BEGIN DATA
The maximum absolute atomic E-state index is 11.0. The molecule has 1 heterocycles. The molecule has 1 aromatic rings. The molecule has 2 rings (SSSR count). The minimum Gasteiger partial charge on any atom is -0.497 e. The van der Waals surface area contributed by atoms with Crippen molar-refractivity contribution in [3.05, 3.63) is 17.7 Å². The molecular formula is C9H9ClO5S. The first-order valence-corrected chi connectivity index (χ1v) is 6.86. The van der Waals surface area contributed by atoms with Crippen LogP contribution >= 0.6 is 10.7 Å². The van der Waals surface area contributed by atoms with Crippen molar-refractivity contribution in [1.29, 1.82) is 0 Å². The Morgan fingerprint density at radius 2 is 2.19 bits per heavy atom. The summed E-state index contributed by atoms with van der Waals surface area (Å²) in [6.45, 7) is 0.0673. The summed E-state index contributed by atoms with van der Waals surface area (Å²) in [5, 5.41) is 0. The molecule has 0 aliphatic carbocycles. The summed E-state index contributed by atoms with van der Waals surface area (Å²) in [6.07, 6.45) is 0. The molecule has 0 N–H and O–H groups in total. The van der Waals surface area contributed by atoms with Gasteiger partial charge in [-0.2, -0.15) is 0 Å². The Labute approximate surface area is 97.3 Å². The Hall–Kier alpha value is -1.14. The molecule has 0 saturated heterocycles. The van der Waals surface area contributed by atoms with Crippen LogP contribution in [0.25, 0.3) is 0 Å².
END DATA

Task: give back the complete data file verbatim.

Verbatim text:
The maximum absolute atomic E-state index is 11.0. The molecule has 1 heterocycles. The molecule has 1 aromatic rings. The molecule has 2 rings (SSSR count). The minimum Gasteiger partial charge on any atom is -0.497 e. The van der Waals surface area contributed by atoms with Crippen molar-refractivity contribution in [3.05, 3.63) is 17.7 Å². The molecular formula is C9H9ClO5S. The first-order valence-corrected chi connectivity index (χ1v) is 6.86. The van der Waals surface area contributed by atoms with Crippen LogP contribution >= 0.6 is 10.7 Å². The van der Waals surface area contributed by atoms with Crippen molar-refractivity contribution in [1.29, 1.82) is 0 Å². The Morgan fingerprint density at radius 2 is 2.19 bits per heavy atom. The summed E-state index contributed by atoms with van der Waals surface area (Å²) in [6.45, 7) is 0.0673. The summed E-state index contributed by atoms with van der Waals surface area (Å²) in [5, 5.41) is 0. The molecule has 0 aliphatic carbocycles. The summed E-state index contributed by atoms with van der Waals surface area (Å²) in [6.07, 6.45) is 0. The molecule has 0 N–H and O–H groups in total. The van der Waals surface area contributed by atoms with Gasteiger partial charge in [-0.2, -0.15) is 0 Å². The Labute approximate surface area is 97.3 Å². The Hall–Kier alpha value is -1.14. The molecule has 0 saturated heterocycles. The van der Waals surface area contributed by atoms with Crippen LogP contribution in [0.25, 0.3) is 0 Å².